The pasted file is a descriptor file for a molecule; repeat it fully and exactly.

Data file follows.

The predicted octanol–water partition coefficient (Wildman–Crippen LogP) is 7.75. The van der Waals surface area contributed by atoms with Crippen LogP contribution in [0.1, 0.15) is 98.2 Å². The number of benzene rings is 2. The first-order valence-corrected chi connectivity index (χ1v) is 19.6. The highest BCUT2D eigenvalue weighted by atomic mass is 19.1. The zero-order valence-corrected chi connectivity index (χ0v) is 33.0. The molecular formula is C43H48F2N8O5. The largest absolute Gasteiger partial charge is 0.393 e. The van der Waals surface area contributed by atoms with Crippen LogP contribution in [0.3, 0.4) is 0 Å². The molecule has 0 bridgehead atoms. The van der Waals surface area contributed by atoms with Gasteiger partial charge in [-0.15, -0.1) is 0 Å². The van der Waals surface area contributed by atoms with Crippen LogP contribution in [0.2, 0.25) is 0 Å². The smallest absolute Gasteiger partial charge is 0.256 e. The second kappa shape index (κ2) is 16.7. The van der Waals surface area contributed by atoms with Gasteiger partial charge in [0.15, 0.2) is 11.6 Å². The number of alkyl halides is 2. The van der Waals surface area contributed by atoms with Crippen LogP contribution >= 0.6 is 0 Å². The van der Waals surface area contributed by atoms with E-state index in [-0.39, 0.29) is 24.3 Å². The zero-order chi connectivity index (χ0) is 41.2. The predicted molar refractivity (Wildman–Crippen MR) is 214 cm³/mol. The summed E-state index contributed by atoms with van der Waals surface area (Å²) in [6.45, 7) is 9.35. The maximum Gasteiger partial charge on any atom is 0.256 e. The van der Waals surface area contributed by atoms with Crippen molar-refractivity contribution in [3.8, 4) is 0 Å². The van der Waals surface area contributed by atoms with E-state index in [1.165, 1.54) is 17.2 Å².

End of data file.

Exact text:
The predicted octanol–water partition coefficient (Wildman–Crippen LogP) is 7.75. The van der Waals surface area contributed by atoms with Crippen LogP contribution in [0.1, 0.15) is 98.2 Å². The number of benzene rings is 2. The first-order valence-corrected chi connectivity index (χ1v) is 19.6. The highest BCUT2D eigenvalue weighted by atomic mass is 19.1. The zero-order valence-corrected chi connectivity index (χ0v) is 33.0. The molecular formula is C43H48F2N8O5. The largest absolute Gasteiger partial charge is 0.393 e. The van der Waals surface area contributed by atoms with Crippen LogP contribution in [0.3, 0.4) is 0 Å². The molecule has 0 bridgehead atoms. The van der Waals surface area contributed by atoms with Gasteiger partial charge in [-0.15, -0.1) is 0 Å². The van der Waals surface area contributed by atoms with Crippen LogP contribution in [0.2, 0.25) is 0 Å². The smallest absolute Gasteiger partial charge is 0.256 e. The second kappa shape index (κ2) is 16.7. The van der Waals surface area contributed by atoms with Gasteiger partial charge in [0.15, 0.2) is 11.6 Å². The number of alkyl halides is 2. The van der Waals surface area contributed by atoms with Crippen LogP contribution >= 0.6 is 0 Å². The van der Waals surface area contributed by atoms with E-state index in [-0.39, 0.29) is 24.3 Å². The zero-order chi connectivity index (χ0) is 41.2. The predicted molar refractivity (Wildman–Crippen MR) is 214 cm³/mol. The summed E-state index contributed by atoms with van der Waals surface area (Å²) in [6.45, 7) is 9.35. The maximum Gasteiger partial charge on any atom is 0.256 e. The van der Waals surface area contributed by atoms with Crippen molar-refractivity contribution in [3.8, 4) is 0 Å². The van der Waals surface area contributed by atoms with E-state index in [1.165, 1.54) is 17.2 Å².